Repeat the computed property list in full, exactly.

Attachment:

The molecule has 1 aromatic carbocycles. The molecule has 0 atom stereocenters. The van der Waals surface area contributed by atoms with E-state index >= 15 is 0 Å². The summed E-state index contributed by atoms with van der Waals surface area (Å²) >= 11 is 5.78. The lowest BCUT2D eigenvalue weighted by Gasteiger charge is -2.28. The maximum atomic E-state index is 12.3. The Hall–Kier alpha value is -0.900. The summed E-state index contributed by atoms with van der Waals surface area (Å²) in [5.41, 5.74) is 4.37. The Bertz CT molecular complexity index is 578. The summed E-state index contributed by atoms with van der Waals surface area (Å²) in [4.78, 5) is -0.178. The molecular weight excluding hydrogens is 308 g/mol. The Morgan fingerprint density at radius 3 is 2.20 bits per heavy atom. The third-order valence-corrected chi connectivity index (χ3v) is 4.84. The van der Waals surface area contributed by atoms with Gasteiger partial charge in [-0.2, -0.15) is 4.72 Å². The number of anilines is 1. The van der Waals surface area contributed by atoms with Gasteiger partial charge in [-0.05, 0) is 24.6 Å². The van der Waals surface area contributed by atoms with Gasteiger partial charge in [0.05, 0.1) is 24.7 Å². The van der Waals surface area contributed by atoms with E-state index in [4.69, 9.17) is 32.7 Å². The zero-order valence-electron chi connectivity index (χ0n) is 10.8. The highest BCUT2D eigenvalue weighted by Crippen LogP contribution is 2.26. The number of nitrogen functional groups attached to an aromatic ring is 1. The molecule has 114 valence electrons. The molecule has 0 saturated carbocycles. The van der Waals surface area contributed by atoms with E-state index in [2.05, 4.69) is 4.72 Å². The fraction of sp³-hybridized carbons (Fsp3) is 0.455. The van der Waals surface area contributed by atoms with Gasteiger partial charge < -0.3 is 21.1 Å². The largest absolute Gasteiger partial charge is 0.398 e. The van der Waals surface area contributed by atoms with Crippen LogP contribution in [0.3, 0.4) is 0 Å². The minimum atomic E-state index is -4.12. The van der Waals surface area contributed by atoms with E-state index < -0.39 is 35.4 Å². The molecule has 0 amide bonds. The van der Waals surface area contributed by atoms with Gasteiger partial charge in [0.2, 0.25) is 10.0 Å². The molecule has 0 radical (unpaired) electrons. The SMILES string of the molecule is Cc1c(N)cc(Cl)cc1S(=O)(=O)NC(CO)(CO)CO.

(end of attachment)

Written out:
The molecule has 1 aromatic carbocycles. The molecule has 0 atom stereocenters. The van der Waals surface area contributed by atoms with E-state index >= 15 is 0 Å². The summed E-state index contributed by atoms with van der Waals surface area (Å²) >= 11 is 5.78. The lowest BCUT2D eigenvalue weighted by Gasteiger charge is -2.28. The maximum atomic E-state index is 12.3. The Hall–Kier alpha value is -0.900. The summed E-state index contributed by atoms with van der Waals surface area (Å²) in [5.41, 5.74) is 4.37. The Bertz CT molecular complexity index is 578. The summed E-state index contributed by atoms with van der Waals surface area (Å²) in [4.78, 5) is -0.178. The molecular weight excluding hydrogens is 308 g/mol. The Morgan fingerprint density at radius 3 is 2.20 bits per heavy atom. The third-order valence-corrected chi connectivity index (χ3v) is 4.84. The van der Waals surface area contributed by atoms with Gasteiger partial charge in [-0.2, -0.15) is 4.72 Å². The number of anilines is 1. The van der Waals surface area contributed by atoms with Gasteiger partial charge in [-0.05, 0) is 24.6 Å². The van der Waals surface area contributed by atoms with Gasteiger partial charge in [0.05, 0.1) is 24.7 Å². The van der Waals surface area contributed by atoms with E-state index in [4.69, 9.17) is 32.7 Å². The zero-order valence-electron chi connectivity index (χ0n) is 10.8. The highest BCUT2D eigenvalue weighted by Crippen LogP contribution is 2.26. The number of nitrogen functional groups attached to an aromatic ring is 1. The molecule has 114 valence electrons. The molecule has 0 saturated carbocycles. The van der Waals surface area contributed by atoms with E-state index in [2.05, 4.69) is 4.72 Å². The fraction of sp³-hybridized carbons (Fsp3) is 0.455. The van der Waals surface area contributed by atoms with Gasteiger partial charge < -0.3 is 21.1 Å². The largest absolute Gasteiger partial charge is 0.398 e. The van der Waals surface area contributed by atoms with Crippen LogP contribution in [0.3, 0.4) is 0 Å². The minimum atomic E-state index is -4.12. The van der Waals surface area contributed by atoms with E-state index < -0.39 is 35.4 Å². The molecule has 0 amide bonds. The van der Waals surface area contributed by atoms with Gasteiger partial charge in [0.2, 0.25) is 10.0 Å². The molecule has 0 radical (unpaired) electrons. The SMILES string of the molecule is Cc1c(N)cc(Cl)cc1S(=O)(=O)NC(CO)(CO)CO.